A Look at Dams

I’m writing about dams lately and have been researching the unintended consequences of conventional hydroelectric power. Here is an excerpt.


Egypt’s Aswan Dam is a telling example of the march of technology in the name of improving people’s lives and solving environmental problems.1 The dam project had three goals: bring stability to Egypt’s agricultural production, generate power for a growing industrial sector, and reduce the effects of too-large floods, but its benefits appear to be outweighed by their costs if each goal is examined in turn.

Although Egypt was able to feed itself before the construction of the dam, it now imports 70 percent of of its food. Instead of trapping the annual flood in large basins to allow the nutrients and silt to precipitate out onto field surfaces and leach out soil salinity in the process, fields are now irrigated by canals, which has led to the water-logging of 90 percent of Egypt’s fields, 35 percent of which are now salinized. Instead of the robust system that fed Egypt for more than four thousand years, they have adopted the practices of the Mesopotamians that led to societal collapse. The Nile Delta, which contains most of Egypt’s agricultural land, is disappearing at a rate of 30 m per year because the now-silt-free Nile does not redeposit what the Mediterranean erodes away. Artificial fertilizers are now heavily applied. Fertilizers (and pesticides) are produced using power from the dam but also wreak ecological havoc by running off into the waterway.

Power generation exacerbates the negative effects of the dam: it requires a full reservoir, a constant flow, and a lower, smaller downstream channel. Aswan is also quite far from the population center of Egypt, requiring long power lines and the loss of electricity in its transmission.

Uncontrolled flooding can ruin homes and infrastructure, but the permanent flooding upstream of the dam has displaced over 100,000 people. The flood used to give water-borne diseases an annual boom-and-bust cycle; malaria and intestinal schistosomiasis now have perennially wet habitats for continual reproduction.

Additional effects of the dam include the reduction of Egypt’s catch in the Mediterranean, as the fisheries depended on the nutrients discharged by the annual flood, and suffer from increased salinization and loss of water from evaporation in the dam’s reservoir.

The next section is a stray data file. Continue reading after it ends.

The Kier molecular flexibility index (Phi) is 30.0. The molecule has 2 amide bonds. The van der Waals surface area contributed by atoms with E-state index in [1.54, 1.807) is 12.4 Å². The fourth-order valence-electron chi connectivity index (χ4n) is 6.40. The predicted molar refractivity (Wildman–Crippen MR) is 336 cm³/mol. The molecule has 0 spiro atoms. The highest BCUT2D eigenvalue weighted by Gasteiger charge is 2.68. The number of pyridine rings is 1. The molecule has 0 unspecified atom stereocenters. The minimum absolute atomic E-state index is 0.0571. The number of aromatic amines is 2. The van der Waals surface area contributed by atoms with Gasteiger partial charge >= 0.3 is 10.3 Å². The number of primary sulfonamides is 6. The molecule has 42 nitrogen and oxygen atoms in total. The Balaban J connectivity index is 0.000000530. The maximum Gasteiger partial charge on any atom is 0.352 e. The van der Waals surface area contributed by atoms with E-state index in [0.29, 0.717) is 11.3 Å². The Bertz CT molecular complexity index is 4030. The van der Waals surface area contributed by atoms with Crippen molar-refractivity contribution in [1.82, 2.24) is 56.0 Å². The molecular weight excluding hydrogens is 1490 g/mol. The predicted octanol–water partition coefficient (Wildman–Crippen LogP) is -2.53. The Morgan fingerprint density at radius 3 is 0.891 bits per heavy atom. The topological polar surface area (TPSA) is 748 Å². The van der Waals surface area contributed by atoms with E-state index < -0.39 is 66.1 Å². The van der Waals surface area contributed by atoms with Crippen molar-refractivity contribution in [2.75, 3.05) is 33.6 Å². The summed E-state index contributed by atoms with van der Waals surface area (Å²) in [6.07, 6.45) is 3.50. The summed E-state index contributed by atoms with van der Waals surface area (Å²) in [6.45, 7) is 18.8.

The greatest crime of the Aswan Dhumans cannot control every aspect of itam was not that it was built with the lack of knowledge about the problems it would create, but instead it was constructed with willful ignorance of these facts. Since the mid-1800s, major water-control projects had been undertaken in Egypt, including the previous Aswan Dams, first completed in 1902. Even with an ecologically minded design that allowed the silt-and-nutrient-laden first surge of the annual flood to pass through the dam,2 field salinity, disease, and human displacement were already occurring. Furthermore, discussions of problems related to downstream flow, silt removal, channel erosion, water evaporation, sedimentation, degradation of the delta, seepage, and seismic activity were suppressed once the decision to build the new Aswan Dam was made.

Hughes’s (2001:167, emphasis added) most prescient comment is that “The antidote for a non-integrated approach is consideration of the many facets of the ecosystem, including the fact that humans cannot control every aspect of it, since massive actions always have massive unintended effects, nor can humans exceed the limits of the ecosystem without catastrophic results for themselves.”

Notes:

1The data here largely come from Hughes’s (2001) An Environmental History of the World: Humankind’s changing role in the community of life, unless otherwise cited.

2Sir William Willcocks, designer of the original Aswan Dam, stated that “It will be an evil day for Egypt if she forgets that . . . the lessons which basin irrigation has taught for 7,000 years cannot be unlearned with impunity. The rich muddy water of the Nile flood has been the mainstay of Egypt . . . and it can no more be dispensed with today than it could in the past” (quoted in Hughes 2001:166).


2 thoughts on “A Look at Dams

  1. This is fascinating! Globally, there seem to be efforts to remove smaller dams because of similar consequences. Do you have any sense of how feasible that is for such a large dam? Is there now too much infrastructure downstream assuming the absence of flooding?

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    1. Hi Eric,
      It all depends on how committed the downstream communities are to taking it down. For generations they haven’t kept up or used the flood-retention dikes and reservoirs, so they’d have to be rebuilt–a huge undertaking. Any infrastructure built in the last 50 years anywhere near the Nile would have to be evaluated and potentially moved, retrofitted, or demolished. The economy would have to be reorganized around the seasonal flood instead of the constant stream. Plus they’d lose energy generation that would have to be made up or conserved. The Aswan Dam is a great example of a technological trap: once it’s depended upon, it’s hard to remove it, much like industrial agriculture.

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